It has a very artistic aesthetic.

To me it looks very grungy. It was all trial and error. I didn’t know what they were going to look like. I remember I wrote all of the pieces, and the week before the blog was set to go up, I had to sit down and collage them. So I don’t even know how I was going to make that happen. In and of themselves they don’t look that interesting, they just kind of look like shitty cutouts, but the transfiguring magic of the scanner that adds the beauty. What’s funny is that it depends on the scanner. So I got a new printer when my old printer stopped working, and it just didn’t look that great, so I had to go and revive this old broken printer that I use now exclusively as a scanner.

I’m really interested in this phenomenon where everyone in a creative field is doing everything right now—nobody is just a writer, or just a comedian…

So I don’t have any kind of path, I’m still seeking a path. But I agree with that. I think, from when I was younger, the idea that the publishing industry was dying was so drilled into my head that I was like, “I can’t just be a straightforward writer,” which is what I’d be interested in when I was younger. I have a friend named Eric Sweder who’s just starting at NYU’s MFA program, and all he does is write these short stories, spend four months on each one, I really admire that. I’m too afraid to do that. I’m interested in doing as many different kinds of things as possible. When I was originally using Tumblr, I found it interesting that it seemed like there were a couple of different communities; there were music writers, alt lit, New York media. I think, like everyone, I am trying to put as many feelers out into as many different fields as possible and seeing what sticks. I don’t know how much longer I can do this for, I have a lot of anxiety and I think in many ways, The Data Drive was a monument to the last period of my life where I had a lot of free time, I wasn’t that worried about money or my future. Now I think a lot about my future and I think about what I’m going to actually do in the future that will ensure that I don’t have to work a job that I despise. Before The Data Drive, I spent eight months researching the regulatory history of Adderall and interviewing serious doctors, scholars of the FDA, getting FOIA requests.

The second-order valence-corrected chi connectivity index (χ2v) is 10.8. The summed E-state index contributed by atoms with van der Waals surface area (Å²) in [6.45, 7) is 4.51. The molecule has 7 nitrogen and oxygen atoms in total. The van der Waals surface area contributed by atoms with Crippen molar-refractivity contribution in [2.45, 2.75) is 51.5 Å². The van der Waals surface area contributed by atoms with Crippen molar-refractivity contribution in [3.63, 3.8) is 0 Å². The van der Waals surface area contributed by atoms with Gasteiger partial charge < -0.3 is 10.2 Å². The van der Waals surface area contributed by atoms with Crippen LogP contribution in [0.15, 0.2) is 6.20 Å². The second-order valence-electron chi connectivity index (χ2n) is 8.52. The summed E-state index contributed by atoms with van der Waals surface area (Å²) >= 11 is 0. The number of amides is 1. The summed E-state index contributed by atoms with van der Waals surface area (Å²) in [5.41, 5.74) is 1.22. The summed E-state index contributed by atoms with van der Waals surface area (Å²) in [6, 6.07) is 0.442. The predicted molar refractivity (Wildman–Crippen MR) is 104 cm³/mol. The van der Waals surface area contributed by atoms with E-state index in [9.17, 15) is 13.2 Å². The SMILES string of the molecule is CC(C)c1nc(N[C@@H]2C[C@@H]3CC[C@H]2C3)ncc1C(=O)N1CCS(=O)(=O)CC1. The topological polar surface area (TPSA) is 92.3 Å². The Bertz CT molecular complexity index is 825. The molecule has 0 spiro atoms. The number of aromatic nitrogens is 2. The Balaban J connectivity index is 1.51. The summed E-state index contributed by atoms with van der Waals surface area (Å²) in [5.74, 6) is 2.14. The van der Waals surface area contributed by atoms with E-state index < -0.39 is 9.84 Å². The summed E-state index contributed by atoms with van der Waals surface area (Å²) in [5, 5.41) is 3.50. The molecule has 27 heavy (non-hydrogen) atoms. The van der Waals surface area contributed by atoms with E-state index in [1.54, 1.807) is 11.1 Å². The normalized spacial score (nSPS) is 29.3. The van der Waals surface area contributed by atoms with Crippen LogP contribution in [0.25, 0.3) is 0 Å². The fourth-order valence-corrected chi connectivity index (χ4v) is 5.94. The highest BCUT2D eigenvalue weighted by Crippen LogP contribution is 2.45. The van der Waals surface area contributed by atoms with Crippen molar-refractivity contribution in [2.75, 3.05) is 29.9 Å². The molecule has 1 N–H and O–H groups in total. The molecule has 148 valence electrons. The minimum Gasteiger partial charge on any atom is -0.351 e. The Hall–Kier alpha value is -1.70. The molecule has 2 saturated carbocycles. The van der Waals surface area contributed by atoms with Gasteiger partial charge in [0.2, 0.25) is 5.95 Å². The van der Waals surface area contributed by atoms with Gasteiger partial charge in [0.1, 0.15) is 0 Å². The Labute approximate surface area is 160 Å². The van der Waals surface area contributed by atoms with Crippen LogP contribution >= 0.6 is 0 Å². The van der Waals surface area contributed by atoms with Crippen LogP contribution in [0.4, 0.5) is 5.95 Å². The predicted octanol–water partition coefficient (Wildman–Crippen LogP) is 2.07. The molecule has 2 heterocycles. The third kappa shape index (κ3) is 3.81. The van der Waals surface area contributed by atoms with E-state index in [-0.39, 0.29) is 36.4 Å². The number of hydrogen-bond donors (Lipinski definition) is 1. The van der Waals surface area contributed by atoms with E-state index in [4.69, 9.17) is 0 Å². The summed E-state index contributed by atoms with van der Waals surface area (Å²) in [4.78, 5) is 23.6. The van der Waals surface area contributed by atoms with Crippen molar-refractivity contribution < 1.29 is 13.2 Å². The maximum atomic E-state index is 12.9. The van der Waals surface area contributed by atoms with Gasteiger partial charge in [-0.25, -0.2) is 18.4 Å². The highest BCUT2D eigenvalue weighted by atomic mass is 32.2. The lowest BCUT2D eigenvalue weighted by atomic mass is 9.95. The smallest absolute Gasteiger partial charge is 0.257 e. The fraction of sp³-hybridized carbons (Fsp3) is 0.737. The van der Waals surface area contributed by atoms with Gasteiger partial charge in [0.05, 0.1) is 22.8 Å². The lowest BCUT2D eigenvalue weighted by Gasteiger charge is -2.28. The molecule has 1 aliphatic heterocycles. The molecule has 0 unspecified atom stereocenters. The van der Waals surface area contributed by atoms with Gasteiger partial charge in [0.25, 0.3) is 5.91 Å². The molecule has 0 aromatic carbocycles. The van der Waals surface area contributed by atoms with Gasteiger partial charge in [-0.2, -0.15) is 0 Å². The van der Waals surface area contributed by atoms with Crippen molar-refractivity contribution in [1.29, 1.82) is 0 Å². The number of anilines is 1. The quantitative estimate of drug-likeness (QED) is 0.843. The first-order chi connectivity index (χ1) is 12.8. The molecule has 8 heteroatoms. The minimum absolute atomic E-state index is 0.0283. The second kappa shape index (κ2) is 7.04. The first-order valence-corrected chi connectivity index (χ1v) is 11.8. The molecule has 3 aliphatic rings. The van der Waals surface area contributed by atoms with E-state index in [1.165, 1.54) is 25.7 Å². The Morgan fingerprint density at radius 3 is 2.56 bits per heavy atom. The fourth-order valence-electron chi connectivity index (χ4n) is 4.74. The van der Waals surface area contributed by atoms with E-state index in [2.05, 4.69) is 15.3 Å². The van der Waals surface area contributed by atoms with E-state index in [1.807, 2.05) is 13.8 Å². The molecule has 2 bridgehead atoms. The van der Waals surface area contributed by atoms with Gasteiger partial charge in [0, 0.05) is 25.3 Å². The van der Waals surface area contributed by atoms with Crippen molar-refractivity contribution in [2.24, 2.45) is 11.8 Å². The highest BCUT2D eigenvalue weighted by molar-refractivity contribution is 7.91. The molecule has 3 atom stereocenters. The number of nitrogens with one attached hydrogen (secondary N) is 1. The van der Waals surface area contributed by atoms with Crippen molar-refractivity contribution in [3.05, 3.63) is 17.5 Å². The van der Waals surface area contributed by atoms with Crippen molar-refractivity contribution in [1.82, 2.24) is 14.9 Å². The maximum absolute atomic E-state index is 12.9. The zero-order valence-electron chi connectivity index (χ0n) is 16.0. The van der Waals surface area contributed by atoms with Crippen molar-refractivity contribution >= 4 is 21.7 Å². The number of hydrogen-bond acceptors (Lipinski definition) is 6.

Do you think that the internet has increased your anxiety?

Well, yes, the internet has made me much more anxious, because I’m much more cognizant of what other people are doing. This is kind of an obvious answer, but you can go online and it’s basically just a distilled stream of everyone you know’s professional accomplishments, which can be its own source of anxiety. On the other hand, the internet does makes learning things much easier. It makes certain things seem more obtainable. I could learn a language, or programming, or how to play the guitar, none of which I’ve actually tried to do. Ostensibly, the internet is a “democracy”—make sure they know I used air quotes—and if you produce content at a high quality, it can circulate among a huge audience. So that feeling is exciting, but also creates anxiety.

Do you see any difference between how your generation uses the internet and some kind of old guard? You spoke of the “music writing scene” on Tumblr, for example.